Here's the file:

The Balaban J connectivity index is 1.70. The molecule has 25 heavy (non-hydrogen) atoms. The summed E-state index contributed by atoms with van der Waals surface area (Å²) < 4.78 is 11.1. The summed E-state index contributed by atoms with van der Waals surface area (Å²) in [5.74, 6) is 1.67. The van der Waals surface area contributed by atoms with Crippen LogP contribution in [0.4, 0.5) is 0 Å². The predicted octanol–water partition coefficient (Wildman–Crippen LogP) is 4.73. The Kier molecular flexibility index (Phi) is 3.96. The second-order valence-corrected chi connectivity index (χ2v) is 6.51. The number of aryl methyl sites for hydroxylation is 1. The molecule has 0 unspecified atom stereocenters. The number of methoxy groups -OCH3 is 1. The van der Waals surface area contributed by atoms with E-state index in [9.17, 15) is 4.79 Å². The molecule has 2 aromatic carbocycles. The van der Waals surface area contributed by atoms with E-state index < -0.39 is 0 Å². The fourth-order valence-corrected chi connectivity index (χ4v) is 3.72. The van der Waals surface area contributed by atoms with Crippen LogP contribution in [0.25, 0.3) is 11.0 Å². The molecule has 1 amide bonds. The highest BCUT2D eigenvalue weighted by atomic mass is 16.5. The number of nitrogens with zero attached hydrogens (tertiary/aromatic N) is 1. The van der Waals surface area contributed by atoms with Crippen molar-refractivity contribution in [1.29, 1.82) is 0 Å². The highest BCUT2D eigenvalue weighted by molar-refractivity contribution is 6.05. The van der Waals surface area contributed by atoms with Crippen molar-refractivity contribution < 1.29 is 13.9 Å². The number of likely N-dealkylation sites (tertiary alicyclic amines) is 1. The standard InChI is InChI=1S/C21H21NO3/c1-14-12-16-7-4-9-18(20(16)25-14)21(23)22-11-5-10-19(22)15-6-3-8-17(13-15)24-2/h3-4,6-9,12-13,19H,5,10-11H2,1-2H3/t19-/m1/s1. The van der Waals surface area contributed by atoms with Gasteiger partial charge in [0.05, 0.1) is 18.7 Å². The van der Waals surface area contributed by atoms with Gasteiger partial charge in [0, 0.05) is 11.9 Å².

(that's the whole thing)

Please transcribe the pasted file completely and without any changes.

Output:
The Balaban J connectivity index is 1.70. The molecule has 25 heavy (non-hydrogen) atoms. The summed E-state index contributed by atoms with van der Waals surface area (Å²) < 4.78 is 11.1. The summed E-state index contributed by atoms with van der Waals surface area (Å²) in [5.74, 6) is 1.67. The van der Waals surface area contributed by atoms with Crippen LogP contribution in [0.4, 0.5) is 0 Å². The predicted octanol–water partition coefficient (Wildman–Crippen LogP) is 4.73. The Kier molecular flexibility index (Phi) is 3.96. The second-order valence-corrected chi connectivity index (χ2v) is 6.51. The number of aryl methyl sites for hydroxylation is 1. The molecule has 0 unspecified atom stereocenters. The number of methoxy groups -OCH3 is 1. The van der Waals surface area contributed by atoms with E-state index in [9.17, 15) is 4.79 Å². The molecule has 2 aromatic carbocycles. The van der Waals surface area contributed by atoms with E-state index < -0.39 is 0 Å². The fourth-order valence-corrected chi connectivity index (χ4v) is 3.72. The van der Waals surface area contributed by atoms with Crippen LogP contribution in [0.25, 0.3) is 11.0 Å². The molecule has 1 amide bonds. The highest BCUT2D eigenvalue weighted by atomic mass is 16.5. The number of nitrogens with zero attached hydrogens (tertiary/aromatic N) is 1. The van der Waals surface area contributed by atoms with Crippen molar-refractivity contribution in [1.29, 1.82) is 0 Å². The highest BCUT2D eigenvalue weighted by molar-refractivity contribution is 6.05. The van der Waals surface area contributed by atoms with Crippen molar-refractivity contribution < 1.29 is 13.9 Å². The number of likely N-dealkylation sites (tertiary alicyclic amines) is 1. The standard InChI is InChI=1S/C21H21NO3/c1-14-12-16-7-4-9-18(20(16)25-14)21(23)22-11-5-10-19(22)15-6-3-8-17(13-15)24-2/h3-4,6-9,12-13,19H,5,10-11H2,1-2H3/t19-/m1/s1. The van der Waals surface area contributed by atoms with Gasteiger partial charge in [0.05, 0.1) is 18.7 Å². The van der Waals surface area contributed by atoms with Gasteiger partial charge in [0, 0.05) is 11.9 Å².